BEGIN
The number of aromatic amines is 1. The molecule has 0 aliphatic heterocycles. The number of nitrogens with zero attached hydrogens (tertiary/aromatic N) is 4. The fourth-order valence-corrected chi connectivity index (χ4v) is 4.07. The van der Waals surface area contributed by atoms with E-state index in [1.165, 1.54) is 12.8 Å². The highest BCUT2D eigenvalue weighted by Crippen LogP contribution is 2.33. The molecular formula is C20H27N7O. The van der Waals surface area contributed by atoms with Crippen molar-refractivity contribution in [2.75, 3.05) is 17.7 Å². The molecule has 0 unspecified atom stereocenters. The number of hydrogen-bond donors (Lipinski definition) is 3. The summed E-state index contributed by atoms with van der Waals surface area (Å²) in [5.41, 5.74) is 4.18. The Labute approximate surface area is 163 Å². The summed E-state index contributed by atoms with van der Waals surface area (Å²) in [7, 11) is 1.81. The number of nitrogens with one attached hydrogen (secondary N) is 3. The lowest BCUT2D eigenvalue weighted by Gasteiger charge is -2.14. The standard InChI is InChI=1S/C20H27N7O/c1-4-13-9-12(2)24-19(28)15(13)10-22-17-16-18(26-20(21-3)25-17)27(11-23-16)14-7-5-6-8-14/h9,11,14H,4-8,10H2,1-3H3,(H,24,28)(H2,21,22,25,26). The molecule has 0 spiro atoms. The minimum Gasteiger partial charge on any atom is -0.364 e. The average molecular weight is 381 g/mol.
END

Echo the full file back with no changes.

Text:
The number of aromatic amines is 1. The molecule has 0 aliphatic heterocycles. The number of nitrogens with zero attached hydrogens (tertiary/aromatic N) is 4. The fourth-order valence-corrected chi connectivity index (χ4v) is 4.07. The van der Waals surface area contributed by atoms with E-state index in [1.165, 1.54) is 12.8 Å². The highest BCUT2D eigenvalue weighted by Crippen LogP contribution is 2.33. The molecular formula is C20H27N7O. The van der Waals surface area contributed by atoms with Crippen molar-refractivity contribution in [2.75, 3.05) is 17.7 Å². The molecule has 0 unspecified atom stereocenters. The number of hydrogen-bond donors (Lipinski definition) is 3. The summed E-state index contributed by atoms with van der Waals surface area (Å²) in [5.41, 5.74) is 4.18. The Labute approximate surface area is 163 Å². The summed E-state index contributed by atoms with van der Waals surface area (Å²) in [7, 11) is 1.81. The number of nitrogens with one attached hydrogen (secondary N) is 3. The lowest BCUT2D eigenvalue weighted by Gasteiger charge is -2.14. The standard InChI is InChI=1S/C20H27N7O/c1-4-13-9-12(2)24-19(28)15(13)10-22-17-16-18(26-20(21-3)25-17)27(11-23-16)14-7-5-6-8-14/h9,11,14H,4-8,10H2,1-3H3,(H,24,28)(H2,21,22,25,26). The molecule has 0 spiro atoms. The minimum Gasteiger partial charge on any atom is -0.364 e. The average molecular weight is 381 g/mol.